Life

We can all agree politics isn't much of a laugh. Here's how to rediscover fun after the election

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Liberal Democrats leader Sir Ed Davey attempts an Aqua Jungle floating assault course during a visit to Spot-On-Wake in Henley-in-Arden

Fun is a funny thing all right. As far as concepts go, it’s about as slippery and subjective as they come. While researching my book Here Comes the Fun: A Journey into the Serious Business of Having a Laugh, I must have asked a thousand people what their idea of fun was. One person said it was being in the bath, watching Andy Murray. Another said it was shopping in Aldi wearing only a raincoat. What nobody mentioned, or got close to mentioning, was politics or the election. 

Politics does have its moments though. There was that time someone shared their milkshake with Nigel Farage. And there was that time Ed Miliband condescended to a bacon sandwich. But for the most part I think we can agree that politics – and the discourse it has been dragging along with it like a ball and chain this election – isn’t much of a laugh.  

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During an election campaign, things only get worse. The last few weeks have felt like being trapped in an episode of Question Time. Elections can be many things – engaging, enraging, exceptionally important – but they don’t tend to be a hoot. Income tax will never have you in stitches. Waiting lists will never make you piss yourself.  

That said, one person who seems to have had a fairly mirthful election period is Lib Dem leader Ed Davey. He played frisbee in Hampshire. He licked a spoon in Hertfordshire. And – to make a point about young people’s mental health needs not being met – he slid down a slide in Somerset.    

It might have been a clumsy approach but I could see where Davey was coming from. Things like diversion and enjoyment and curiosity and play are crucial to wellbeing. If you take them all away, the resultant void will typically be filled with things like worry and disquiet and concern and insecurity. Not ideal.  

Now that the election is done, maybe it’s time to spare a thought for our old friend fun. Below are a few nuggets of knowledge that formed (sometimes painfully) during the process of writing Here Comes the Fun

Spicing up your fun life is as much about subtracting as adding. I stopped drinking and swapped my smartphone for a stupid one, and the deletions bore fruit – they made me more available for fun, more intrigued by it, more in the mood for it.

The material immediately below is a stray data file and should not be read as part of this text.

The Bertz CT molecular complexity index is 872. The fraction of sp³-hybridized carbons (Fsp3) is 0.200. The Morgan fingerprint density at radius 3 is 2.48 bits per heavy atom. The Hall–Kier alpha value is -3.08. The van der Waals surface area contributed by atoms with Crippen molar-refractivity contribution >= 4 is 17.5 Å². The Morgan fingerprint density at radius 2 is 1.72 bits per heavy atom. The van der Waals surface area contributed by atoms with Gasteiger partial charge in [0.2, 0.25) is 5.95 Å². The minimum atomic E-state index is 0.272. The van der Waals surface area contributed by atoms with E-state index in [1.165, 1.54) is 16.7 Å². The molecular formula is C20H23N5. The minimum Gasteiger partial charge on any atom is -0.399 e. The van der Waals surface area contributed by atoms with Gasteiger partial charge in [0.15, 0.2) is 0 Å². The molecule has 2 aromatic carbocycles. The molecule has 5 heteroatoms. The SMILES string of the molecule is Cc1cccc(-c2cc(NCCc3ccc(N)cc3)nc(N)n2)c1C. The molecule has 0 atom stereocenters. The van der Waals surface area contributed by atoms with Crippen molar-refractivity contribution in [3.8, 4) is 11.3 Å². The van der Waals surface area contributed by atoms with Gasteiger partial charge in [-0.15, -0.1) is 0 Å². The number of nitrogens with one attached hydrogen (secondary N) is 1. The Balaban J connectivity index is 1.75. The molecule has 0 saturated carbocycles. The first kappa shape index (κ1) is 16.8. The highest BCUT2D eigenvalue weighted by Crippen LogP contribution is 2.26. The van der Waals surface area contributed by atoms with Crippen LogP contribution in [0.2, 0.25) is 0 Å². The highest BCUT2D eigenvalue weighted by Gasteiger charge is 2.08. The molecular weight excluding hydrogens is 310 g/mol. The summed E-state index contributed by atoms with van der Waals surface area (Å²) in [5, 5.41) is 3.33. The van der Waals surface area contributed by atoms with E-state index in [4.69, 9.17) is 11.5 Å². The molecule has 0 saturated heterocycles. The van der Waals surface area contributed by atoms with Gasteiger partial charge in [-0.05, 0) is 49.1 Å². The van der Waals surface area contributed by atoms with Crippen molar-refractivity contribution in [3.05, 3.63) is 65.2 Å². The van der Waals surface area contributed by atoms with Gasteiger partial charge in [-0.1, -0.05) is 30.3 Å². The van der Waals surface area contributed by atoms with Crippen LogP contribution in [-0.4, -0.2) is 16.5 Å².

Being rubbish is good for you so become a serial beginner. On top of the biochemical perks of novelty, the gains you can make from a position of utter crapness are seismic, meaning you get rewarded with a swift surge of positive hormones for making marginal gains. 

Daftness is important. Micro-doses of mucking about will act as tiny correctives to the overarching seriousness of life. A simple improv game is a good place to start. Enlist an accomplice, pluck a scenario out of the ether (you’re auditioning for Britain’s Got Talent), and then just go for it. There’s no reason to, and therefore every reason. 

Fun is a thing of the past. MRI studies suggest that the act of recalling something can be as pleasurable as experiencing that same something, which is an enticement to take a trip down memory lane if ever there was one. Old emails, ancient texts, vintage footage of you and Cassandra in Benidorm circa 1986 – give yourself an hour and indulge. Our former selves are reliably laughable. 

Doing something for nothing pays very well. On top of being energising and social, volunteering never fails to issue some morsel of merriment. The other day, for example, I was doing a shift at my local community library and a kid no older than six came up to the desk and asked if we had “anything by Henry VII”. 

Pursuing post-election fun isn’t necessarily about cranking up the action. Sometimes it’s about doing less. A great number of us have become addicted to being hyperactive: thousands of micro-doses of dopamine have got us hooked on clicking and booking and looking and ticking. It all adds up to an illusion of being full; a sleight of mind that tricks us into thinking we’re fulfilled and engaged and purposeful and prospering, when in fact we’re running on fumes and in someone else’s shoes. 

I’m a bench-sitter. No book, no phone, no agenda – I just park my arse and tune in to the mellow drama about me. Sometimes I chat to my neighbour, sometimes I just close my eyes and listen to the orchestra of everyday life. If there are 50 shades of fun, then sitting on a bench is one of them.  

For the record, my go to bench these days is on the corner of Palmerston and Osborne roads in Portsmouth. So if you’re at a loose end and fancy disagreeing agreeably (or agreeing disagreeably) with any of the above, by all means pull up a pew. It’ll be a laugh. Maybe.    

Ben Aitken’s Here Comes the Fun is out now (Icon, £18.99, with a paperback due 18 July). You can buy it from The Big Issue shop on Bookshop.org, which helps to support The Big Issue and independent bookshops.

Do you have a story to tell or opinions to share about this? Get in touch and tell us moreBig Issue exists to give homeless and marginalised people the opportunity to earn an income. To support our work buy a copy of the magazine or get the app from the App Store or Google Play.

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